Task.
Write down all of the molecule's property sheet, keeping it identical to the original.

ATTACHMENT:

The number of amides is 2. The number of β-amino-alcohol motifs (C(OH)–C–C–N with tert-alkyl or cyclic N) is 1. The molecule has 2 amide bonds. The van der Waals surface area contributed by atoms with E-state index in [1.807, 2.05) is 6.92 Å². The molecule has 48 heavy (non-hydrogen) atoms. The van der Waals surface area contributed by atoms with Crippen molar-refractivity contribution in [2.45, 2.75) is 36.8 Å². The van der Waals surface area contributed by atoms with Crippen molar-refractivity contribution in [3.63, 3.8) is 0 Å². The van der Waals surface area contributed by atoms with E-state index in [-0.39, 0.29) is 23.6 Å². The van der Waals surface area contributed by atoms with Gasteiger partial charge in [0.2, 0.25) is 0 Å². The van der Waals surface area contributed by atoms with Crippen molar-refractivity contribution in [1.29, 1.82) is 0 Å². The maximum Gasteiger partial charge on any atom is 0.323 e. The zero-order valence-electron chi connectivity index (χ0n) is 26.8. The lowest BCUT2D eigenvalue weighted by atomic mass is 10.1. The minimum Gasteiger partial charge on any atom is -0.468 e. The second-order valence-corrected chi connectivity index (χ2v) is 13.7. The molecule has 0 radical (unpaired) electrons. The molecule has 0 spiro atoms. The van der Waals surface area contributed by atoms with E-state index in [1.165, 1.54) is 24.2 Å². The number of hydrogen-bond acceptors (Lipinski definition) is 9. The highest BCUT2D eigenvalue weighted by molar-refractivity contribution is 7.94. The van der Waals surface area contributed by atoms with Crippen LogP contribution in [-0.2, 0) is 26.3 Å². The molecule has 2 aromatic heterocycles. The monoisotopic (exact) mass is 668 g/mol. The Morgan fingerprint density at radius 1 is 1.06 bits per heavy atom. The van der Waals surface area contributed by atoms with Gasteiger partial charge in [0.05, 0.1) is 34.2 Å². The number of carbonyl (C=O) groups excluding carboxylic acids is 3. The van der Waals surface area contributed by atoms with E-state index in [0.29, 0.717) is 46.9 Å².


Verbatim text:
The number of amides is 2. The number of β-amino-alcohol motifs (C(OH)–C–C–N with tert-alkyl or cyclic N) is 1. The molecule has 2 amide bonds. The van der Waals surface area contributed by atoms with E-state index in [1.807, 2.05) is 6.92 Å². The molecule has 48 heavy (non-hydrogen) atoms. The van der Waals surface area contributed by atoms with Crippen molar-refractivity contribution in [2.45, 2.75) is 36.8 Å². The van der Waals surface area contributed by atoms with Crippen molar-refractivity contribution in [3.63, 3.8) is 0 Å². The van der Waals surface area contributed by atoms with E-state index in [-0.39, 0.29) is 23.6 Å². The van der Waals surface area contributed by atoms with Gasteiger partial charge in [0.2, 0.25) is 0 Å². The van der Waals surface area contributed by atoms with Crippen molar-refractivity contribution in [1.29, 1.82) is 0 Å². The maximum Gasteiger partial charge on any atom is 0.323 e. The zero-order valence-electron chi connectivity index (χ0n) is 26.8. The lowest BCUT2D eigenvalue weighted by atomic mass is 10.1. The minimum Gasteiger partial charge on any atom is -0.468 e. The second-order valence-corrected chi connectivity index (χ2v) is 13.7. The molecule has 0 radical (unpaired) electrons. The molecule has 0 spiro atoms. The van der Waals surface area contributed by atoms with E-state index in [1.165, 1.54) is 24.2 Å². The number of hydrogen-bond acceptors (Lipinski definition) is 9. The highest BCUT2D eigenvalue weighted by molar-refractivity contribution is 7.94. The van der Waals surface area contributed by atoms with Crippen LogP contribution in [-0.2, 0) is 26.3 Å². The molecule has 2 aromatic heterocycles. The monoisotopic (exact) mass is 668 g/mol. The Morgan fingerprint density at radius 1 is 1.06 bits per heavy atom. The van der Waals surface area contributed by atoms with Gasteiger partial charge in [0.05, 0.1) is 34.2 Å². The number of carbonyl (C=O) groups excluding carboxylic acids is 3. The van der Waals surface area contributed by atoms with E-state index in [0.29, 0.717) is 46.9 Å².